Bob , a small business owner who worked out of his home, wanted a large, well-appointed main floor office with separate entrance to welcome and entertain clients.
So he spared no expense in converting and extending the attached garage to his bi-level home. Bob also gave the large room a lavish yet comfortable family room appearance. He was thinking ahead, in the event he should one day decide to sell the home.
Within five years, however, Bob needed to relocate to a city more convenient to his growing client list.
So when the call came to list the home, he proudly pointed out the home's amenities, especially his favorite addition that boasted a second fireplace. The bilevel's lower level was also fully finished with a familyroom, fireplace, a fourth bedroom and second full bath.
The challenge in selling the home was at least two-fold:
- Would a buyer forego the lack of a garage for the allure of extra main floor space?
- If so, how much of the cost of Bob's addition could be recouped by a higher selling price, if any?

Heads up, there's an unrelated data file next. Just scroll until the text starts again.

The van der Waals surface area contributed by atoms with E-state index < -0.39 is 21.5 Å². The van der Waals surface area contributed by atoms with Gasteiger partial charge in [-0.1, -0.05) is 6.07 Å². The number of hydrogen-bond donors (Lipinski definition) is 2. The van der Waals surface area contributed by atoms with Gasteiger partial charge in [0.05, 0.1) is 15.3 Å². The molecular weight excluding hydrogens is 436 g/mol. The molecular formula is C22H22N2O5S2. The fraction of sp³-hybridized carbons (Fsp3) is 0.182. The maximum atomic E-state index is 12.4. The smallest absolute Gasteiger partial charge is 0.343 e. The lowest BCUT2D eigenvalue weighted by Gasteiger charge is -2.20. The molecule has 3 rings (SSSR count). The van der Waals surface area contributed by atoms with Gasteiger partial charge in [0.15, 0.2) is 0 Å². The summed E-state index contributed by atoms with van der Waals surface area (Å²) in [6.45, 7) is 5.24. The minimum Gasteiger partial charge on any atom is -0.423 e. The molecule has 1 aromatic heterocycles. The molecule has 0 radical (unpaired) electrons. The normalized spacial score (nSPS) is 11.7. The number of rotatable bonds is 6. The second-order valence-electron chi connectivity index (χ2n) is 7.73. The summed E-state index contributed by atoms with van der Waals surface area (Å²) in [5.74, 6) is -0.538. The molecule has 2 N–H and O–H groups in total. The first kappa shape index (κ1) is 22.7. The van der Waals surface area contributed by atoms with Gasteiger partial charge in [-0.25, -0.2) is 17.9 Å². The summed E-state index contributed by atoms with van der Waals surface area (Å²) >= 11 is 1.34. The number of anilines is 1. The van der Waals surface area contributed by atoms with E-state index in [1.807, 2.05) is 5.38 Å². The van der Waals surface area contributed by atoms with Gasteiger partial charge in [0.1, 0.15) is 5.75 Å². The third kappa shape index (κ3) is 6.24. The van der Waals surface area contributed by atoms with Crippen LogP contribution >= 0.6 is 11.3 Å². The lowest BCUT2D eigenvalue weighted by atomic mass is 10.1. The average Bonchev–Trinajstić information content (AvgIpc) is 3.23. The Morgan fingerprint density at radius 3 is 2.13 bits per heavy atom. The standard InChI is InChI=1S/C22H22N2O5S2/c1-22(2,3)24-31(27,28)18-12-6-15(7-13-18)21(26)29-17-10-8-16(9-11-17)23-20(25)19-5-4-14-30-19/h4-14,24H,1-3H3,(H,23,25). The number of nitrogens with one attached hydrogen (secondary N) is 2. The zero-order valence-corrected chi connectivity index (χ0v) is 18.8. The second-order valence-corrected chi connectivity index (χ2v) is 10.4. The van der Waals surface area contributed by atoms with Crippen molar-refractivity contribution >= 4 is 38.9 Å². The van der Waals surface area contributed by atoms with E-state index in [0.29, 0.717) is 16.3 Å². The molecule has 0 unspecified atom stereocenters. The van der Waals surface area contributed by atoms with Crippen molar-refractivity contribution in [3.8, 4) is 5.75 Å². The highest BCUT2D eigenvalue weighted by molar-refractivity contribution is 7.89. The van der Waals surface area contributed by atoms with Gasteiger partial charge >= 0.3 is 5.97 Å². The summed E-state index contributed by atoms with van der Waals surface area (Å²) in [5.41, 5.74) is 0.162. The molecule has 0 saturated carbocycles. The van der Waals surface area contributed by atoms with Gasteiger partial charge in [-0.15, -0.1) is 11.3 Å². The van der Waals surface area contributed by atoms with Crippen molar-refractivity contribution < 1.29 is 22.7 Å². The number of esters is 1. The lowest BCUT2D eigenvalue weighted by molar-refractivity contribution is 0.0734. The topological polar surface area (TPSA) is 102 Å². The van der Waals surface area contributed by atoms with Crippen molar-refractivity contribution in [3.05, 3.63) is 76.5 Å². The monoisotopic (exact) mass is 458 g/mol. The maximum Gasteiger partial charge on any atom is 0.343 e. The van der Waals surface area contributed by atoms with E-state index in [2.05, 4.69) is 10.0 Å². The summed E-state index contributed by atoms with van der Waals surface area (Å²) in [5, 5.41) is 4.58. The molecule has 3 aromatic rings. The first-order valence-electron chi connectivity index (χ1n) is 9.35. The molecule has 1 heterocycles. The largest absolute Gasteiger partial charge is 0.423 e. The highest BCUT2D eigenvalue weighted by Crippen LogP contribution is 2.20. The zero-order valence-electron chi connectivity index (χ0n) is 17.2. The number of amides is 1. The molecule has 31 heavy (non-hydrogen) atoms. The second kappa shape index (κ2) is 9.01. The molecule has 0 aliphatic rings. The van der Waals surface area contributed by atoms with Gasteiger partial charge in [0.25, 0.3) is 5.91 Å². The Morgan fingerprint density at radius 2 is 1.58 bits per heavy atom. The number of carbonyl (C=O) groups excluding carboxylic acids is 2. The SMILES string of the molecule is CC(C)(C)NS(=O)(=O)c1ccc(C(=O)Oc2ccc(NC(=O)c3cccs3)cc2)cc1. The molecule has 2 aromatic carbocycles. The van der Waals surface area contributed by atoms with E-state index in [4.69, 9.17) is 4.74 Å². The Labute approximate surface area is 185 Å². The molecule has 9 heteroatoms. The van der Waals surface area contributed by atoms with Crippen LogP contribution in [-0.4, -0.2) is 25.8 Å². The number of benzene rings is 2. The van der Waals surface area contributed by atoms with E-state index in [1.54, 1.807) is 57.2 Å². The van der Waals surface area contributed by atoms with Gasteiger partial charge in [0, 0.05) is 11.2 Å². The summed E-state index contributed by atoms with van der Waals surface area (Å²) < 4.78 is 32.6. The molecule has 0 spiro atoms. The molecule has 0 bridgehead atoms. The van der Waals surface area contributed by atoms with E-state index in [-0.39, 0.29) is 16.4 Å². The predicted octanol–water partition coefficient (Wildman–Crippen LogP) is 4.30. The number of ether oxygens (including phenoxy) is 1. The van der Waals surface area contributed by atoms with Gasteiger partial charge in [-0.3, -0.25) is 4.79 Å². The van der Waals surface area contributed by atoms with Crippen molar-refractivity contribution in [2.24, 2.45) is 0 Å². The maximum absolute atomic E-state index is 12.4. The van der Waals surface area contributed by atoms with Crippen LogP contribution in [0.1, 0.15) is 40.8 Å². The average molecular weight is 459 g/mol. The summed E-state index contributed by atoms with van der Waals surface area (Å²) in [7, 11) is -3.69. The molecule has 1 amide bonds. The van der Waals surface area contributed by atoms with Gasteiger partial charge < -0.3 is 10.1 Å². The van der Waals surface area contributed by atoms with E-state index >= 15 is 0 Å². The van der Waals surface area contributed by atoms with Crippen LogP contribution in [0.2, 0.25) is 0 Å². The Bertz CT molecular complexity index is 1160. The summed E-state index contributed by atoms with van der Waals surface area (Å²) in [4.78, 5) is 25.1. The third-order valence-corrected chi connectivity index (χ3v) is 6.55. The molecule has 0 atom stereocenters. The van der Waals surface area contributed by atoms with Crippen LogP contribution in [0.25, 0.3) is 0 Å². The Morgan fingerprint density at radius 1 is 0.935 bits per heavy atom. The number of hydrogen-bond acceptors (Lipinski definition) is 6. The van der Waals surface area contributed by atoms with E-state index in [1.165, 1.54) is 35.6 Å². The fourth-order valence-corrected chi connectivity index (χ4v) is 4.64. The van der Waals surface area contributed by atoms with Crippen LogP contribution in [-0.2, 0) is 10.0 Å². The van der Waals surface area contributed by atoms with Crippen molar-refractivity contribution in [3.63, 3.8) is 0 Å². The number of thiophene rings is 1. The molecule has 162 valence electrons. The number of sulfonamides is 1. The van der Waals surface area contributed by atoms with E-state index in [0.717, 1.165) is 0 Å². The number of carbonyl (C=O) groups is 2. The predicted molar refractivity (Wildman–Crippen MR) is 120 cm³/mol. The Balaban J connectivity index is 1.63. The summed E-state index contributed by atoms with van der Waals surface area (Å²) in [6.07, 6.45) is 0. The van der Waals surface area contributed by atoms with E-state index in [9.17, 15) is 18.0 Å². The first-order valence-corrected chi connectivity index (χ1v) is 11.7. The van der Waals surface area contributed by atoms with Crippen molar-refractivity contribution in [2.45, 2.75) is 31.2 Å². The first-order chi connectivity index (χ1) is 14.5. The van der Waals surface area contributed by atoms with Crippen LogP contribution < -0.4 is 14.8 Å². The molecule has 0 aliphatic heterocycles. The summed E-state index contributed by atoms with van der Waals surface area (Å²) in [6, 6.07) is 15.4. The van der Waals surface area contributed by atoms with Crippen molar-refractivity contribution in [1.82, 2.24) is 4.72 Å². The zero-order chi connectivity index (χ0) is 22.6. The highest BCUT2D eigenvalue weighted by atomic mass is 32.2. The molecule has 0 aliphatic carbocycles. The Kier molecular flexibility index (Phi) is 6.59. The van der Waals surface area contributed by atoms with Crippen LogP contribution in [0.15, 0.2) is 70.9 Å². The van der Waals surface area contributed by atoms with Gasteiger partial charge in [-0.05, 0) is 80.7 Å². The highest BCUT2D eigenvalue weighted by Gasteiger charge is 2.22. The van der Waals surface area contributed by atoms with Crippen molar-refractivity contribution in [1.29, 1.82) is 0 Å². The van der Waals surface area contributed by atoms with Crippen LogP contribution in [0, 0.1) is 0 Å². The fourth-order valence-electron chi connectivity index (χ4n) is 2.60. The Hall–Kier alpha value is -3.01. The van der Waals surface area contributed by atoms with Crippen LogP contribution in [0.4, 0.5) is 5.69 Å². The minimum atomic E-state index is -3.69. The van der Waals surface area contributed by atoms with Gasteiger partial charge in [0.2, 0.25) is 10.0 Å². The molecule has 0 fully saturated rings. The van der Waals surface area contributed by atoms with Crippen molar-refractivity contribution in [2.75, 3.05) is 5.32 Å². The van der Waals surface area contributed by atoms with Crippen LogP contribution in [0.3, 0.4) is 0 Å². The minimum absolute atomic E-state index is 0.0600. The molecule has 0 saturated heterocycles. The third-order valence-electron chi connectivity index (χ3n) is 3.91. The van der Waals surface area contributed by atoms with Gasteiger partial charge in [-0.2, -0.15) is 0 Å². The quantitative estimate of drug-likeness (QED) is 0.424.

As it turned out...
- Within 3 month's, Bob's home sold, as did three other bilevel's on the same street and in the same block.
- The addition had appeal but most buyers wanted a garage or the space to build one, a choice the lot did not allow for.
- The other 3 bilevels all had a finished lower level similar to Bob's. Two had attached single garages; one had a double as well as a striking enclosed back porch.
- Bob's sale received 2.5% less than the single garage homes and about 8% less than the double garage home.
A Double Whammy
Consequently, Bob suffered two financial setbacks: The entire cost of an expensive improvement, and a loss in value for eliminating a feature valued by buyers.
Avoid preventable cost and potential loss. Before you renovate, it's best to seek the advice of a trusted real estate professional - someone more knowledgable than you in what homebuyers want and are currently buying in your neighbourhood.